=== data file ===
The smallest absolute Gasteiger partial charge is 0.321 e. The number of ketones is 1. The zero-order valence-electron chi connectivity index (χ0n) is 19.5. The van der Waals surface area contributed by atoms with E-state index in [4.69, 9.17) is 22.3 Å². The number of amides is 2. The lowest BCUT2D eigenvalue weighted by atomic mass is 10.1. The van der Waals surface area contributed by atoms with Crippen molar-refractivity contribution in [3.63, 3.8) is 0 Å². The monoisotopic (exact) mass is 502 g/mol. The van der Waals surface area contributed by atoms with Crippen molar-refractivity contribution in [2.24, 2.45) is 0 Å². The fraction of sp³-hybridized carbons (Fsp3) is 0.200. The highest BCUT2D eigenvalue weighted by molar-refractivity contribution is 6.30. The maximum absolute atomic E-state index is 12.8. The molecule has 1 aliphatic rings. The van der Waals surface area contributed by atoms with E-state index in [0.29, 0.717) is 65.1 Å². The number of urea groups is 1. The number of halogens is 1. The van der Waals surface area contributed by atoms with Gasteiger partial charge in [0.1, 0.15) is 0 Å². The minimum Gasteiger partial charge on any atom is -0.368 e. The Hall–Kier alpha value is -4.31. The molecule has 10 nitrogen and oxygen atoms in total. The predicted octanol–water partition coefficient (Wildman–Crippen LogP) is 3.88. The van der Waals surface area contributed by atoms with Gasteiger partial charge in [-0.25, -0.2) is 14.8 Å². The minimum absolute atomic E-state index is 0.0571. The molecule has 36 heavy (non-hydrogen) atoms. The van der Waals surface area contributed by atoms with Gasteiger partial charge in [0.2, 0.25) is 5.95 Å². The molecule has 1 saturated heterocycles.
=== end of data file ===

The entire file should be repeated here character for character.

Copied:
The smallest absolute Gasteiger partial charge is 0.321 e. The number of ketones is 1. The zero-order valence-electron chi connectivity index (χ0n) is 19.5. The van der Waals surface area contributed by atoms with E-state index in [4.69, 9.17) is 22.3 Å². The number of amides is 2. The lowest BCUT2D eigenvalue weighted by atomic mass is 10.1. The van der Waals surface area contributed by atoms with Crippen molar-refractivity contribution in [3.63, 3.8) is 0 Å². The monoisotopic (exact) mass is 502 g/mol. The van der Waals surface area contributed by atoms with Crippen molar-refractivity contribution in [2.24, 2.45) is 0 Å². The fraction of sp³-hybridized carbons (Fsp3) is 0.200. The highest BCUT2D eigenvalue weighted by molar-refractivity contribution is 6.30. The maximum absolute atomic E-state index is 12.8. The molecule has 1 aliphatic rings. The van der Waals surface area contributed by atoms with E-state index in [0.29, 0.717) is 65.1 Å². The number of urea groups is 1. The number of halogens is 1. The van der Waals surface area contributed by atoms with Gasteiger partial charge in [0.1, 0.15) is 0 Å². The minimum Gasteiger partial charge on any atom is -0.368 e. The Hall–Kier alpha value is -4.31. The molecule has 10 nitrogen and oxygen atoms in total. The predicted octanol–water partition coefficient (Wildman–Crippen LogP) is 3.88. The van der Waals surface area contributed by atoms with Gasteiger partial charge in [-0.25, -0.2) is 14.8 Å². The minimum absolute atomic E-state index is 0.0571. The molecule has 36 heavy (non-hydrogen) atoms. The van der Waals surface area contributed by atoms with Gasteiger partial charge in [0.2, 0.25) is 5.95 Å². The molecule has 1 saturated heterocycles.